Rishabh Pant and Cheteshwar Pujara met fire with fire on a fifth day pitch at the SCG to put up a defiant 148-run fourth-wicket stand which allowed India to fight back and then the duo of Hanuma Vihari & Ravichandran Ashwin put their bodies on the line in the last session as India managed to pull off a famous draw in the third Test against Australia.
India batted their longest (in terms of balls) - 131 overs - in the fourth innings of a Test match away from home since 1978 to keep the series locked at 1-1 with the final Test to be played in Brisbane.
Vihari braved a hamstring injury and played one of the slowest innings in the history of Indian cricket to stay not out at 23 off 161 balls while Ashwin battled a barrage of short balls, took a few blows on the body to remain unbeaten on 39(128). India finished with 334/5.
The equation for India in the final session to win the third Test against Australia and retain the Border-Gavaskar Trophy was simple – 127 runs with 5 wickets in hand but the journey to it was not.
Day 5 began with the anticipation of an early finish – perhaps an hour or so into the second session as the chances of Ravindra Jadeja (dislocated finger) batting were bare minimum and Rishabh Pant too was down with an elbow injury. But around the same time, it was Australia who were under pressure with a draw seeming out of the equation and an India victory becoming more than just a thought.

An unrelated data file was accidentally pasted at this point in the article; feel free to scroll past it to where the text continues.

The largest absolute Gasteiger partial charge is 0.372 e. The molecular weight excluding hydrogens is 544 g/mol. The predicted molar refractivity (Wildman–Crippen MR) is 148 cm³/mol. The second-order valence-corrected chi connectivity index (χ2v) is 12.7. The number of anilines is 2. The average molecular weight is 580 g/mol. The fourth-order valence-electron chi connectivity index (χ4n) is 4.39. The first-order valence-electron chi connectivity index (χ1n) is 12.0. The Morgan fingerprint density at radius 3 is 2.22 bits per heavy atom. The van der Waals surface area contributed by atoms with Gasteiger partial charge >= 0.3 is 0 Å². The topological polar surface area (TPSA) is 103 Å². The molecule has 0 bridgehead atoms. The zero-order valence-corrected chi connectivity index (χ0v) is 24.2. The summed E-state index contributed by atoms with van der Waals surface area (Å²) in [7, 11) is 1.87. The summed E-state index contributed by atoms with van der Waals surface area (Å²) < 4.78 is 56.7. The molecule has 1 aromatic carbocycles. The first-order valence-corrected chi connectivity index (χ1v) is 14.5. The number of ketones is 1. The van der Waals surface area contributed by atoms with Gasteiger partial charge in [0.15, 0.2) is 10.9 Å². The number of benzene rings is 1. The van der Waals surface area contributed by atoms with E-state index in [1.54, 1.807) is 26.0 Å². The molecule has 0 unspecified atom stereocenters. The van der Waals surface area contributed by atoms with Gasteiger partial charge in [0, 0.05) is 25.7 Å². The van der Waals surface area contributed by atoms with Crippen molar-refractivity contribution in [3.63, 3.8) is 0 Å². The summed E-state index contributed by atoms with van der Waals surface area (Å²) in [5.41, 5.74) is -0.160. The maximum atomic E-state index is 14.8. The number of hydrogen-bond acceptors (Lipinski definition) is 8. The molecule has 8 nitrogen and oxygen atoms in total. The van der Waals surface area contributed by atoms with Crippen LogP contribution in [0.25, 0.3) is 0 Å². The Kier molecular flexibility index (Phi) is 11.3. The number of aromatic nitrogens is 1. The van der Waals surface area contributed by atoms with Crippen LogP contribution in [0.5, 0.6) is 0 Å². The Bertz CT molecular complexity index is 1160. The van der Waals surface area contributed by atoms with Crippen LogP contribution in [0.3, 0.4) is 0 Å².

The near-impossible was almost turned into reality by an onslaught from Rishabh Pant and a stubborn, gritty innings by Cheteshwar Pujara. India had lost stand-in captain Ajinkya Rahane on the second over of Monday but Pant and Pujara did not give an inch to Australia in the first session.
Pant looked set for a much deserved century until he was sent back for 97 by Nathan Lyon, whom Pant had belted for plenty until then. As it often happens in cricket, a wicket produces another and Josh Hazlewood went past Pujara's defence soon after, ending his 205-ball vigil. Pujara scored 73 priceless runs.
Had the duo survived till the final session, India were well placed to go for the target of 407 runs. But after their dismissal and a hamstring injury to Vihari, the Indian win was out of the equation.
Ashwin and Vihari batted for more than three hours scoring just 54 runs in the final session but the important factor was that India did not lose a wicket in it.
The only chance Vihari gave was when he nicked one off Mitchell Starc in the final hour of the match but Australia captain Tim Paine could not hold on to the difficult catch.
Earlier, Australia set India a huge total to chase as they declared their second innings on 312/6. Youngster Cameron Green top-scored with 84 after the duo of Marnus Labuschage (73) and Steve Smith (81) had extended Australia's advantage after the bowlers helped them take a 94-run first innings lead.